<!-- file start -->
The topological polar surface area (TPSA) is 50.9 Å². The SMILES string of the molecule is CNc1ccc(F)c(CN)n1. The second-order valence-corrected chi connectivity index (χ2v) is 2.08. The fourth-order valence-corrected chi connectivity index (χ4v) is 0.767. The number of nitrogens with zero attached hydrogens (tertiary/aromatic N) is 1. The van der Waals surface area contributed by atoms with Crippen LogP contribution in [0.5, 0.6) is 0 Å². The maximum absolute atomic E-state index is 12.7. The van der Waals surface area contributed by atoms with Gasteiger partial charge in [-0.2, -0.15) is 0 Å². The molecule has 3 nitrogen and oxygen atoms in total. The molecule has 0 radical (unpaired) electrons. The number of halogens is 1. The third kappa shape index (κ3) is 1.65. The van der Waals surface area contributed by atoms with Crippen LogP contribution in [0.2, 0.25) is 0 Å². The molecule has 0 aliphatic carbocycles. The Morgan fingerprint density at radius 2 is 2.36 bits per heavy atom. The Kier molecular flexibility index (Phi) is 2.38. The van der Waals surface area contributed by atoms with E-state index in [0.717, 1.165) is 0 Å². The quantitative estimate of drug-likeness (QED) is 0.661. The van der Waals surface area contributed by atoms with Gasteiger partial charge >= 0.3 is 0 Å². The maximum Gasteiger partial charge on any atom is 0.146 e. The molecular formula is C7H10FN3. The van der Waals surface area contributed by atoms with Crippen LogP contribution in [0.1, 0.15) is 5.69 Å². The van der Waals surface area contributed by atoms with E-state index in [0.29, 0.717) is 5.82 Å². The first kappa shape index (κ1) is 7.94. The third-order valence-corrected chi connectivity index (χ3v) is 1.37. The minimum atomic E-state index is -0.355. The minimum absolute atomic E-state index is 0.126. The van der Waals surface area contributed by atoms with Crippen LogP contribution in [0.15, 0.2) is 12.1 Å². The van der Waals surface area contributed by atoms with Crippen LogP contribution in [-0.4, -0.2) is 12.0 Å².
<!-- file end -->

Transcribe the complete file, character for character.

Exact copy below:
The topological polar surface area (TPSA) is 50.9 Å². The SMILES string of the molecule is CNc1ccc(F)c(CN)n1. The second-order valence-corrected chi connectivity index (χ2v) is 2.08. The fourth-order valence-corrected chi connectivity index (χ4v) is 0.767. The number of nitrogens with zero attached hydrogens (tertiary/aromatic N) is 1. The van der Waals surface area contributed by atoms with Crippen LogP contribution in [0.5, 0.6) is 0 Å². The maximum absolute atomic E-state index is 12.7. The van der Waals surface area contributed by atoms with Gasteiger partial charge in [-0.2, -0.15) is 0 Å². The molecule has 3 nitrogen and oxygen atoms in total. The molecule has 0 radical (unpaired) electrons. The number of halogens is 1. The third kappa shape index (κ3) is 1.65. The van der Waals surface area contributed by atoms with Crippen LogP contribution in [0.2, 0.25) is 0 Å². The molecule has 0 aliphatic carbocycles. The Morgan fingerprint density at radius 2 is 2.36 bits per heavy atom. The Kier molecular flexibility index (Phi) is 2.38. The van der Waals surface area contributed by atoms with E-state index in [0.717, 1.165) is 0 Å². The quantitative estimate of drug-likeness (QED) is 0.661. The van der Waals surface area contributed by atoms with Gasteiger partial charge >= 0.3 is 0 Å². The maximum Gasteiger partial charge on any atom is 0.146 e. The molecular formula is C7H10FN3. The van der Waals surface area contributed by atoms with Crippen LogP contribution in [0.1, 0.15) is 5.69 Å². The van der Waals surface area contributed by atoms with E-state index in [0.29, 0.717) is 5.82 Å². The first kappa shape index (κ1) is 7.94. The third-order valence-corrected chi connectivity index (χ3v) is 1.37. The minimum atomic E-state index is -0.355. The minimum absolute atomic E-state index is 0.126. The van der Waals surface area contributed by atoms with Crippen LogP contribution in [0.15, 0.2) is 12.1 Å². The van der Waals surface area contributed by atoms with Crippen LogP contribution in [-0.4, -0.2) is 12.0 Å².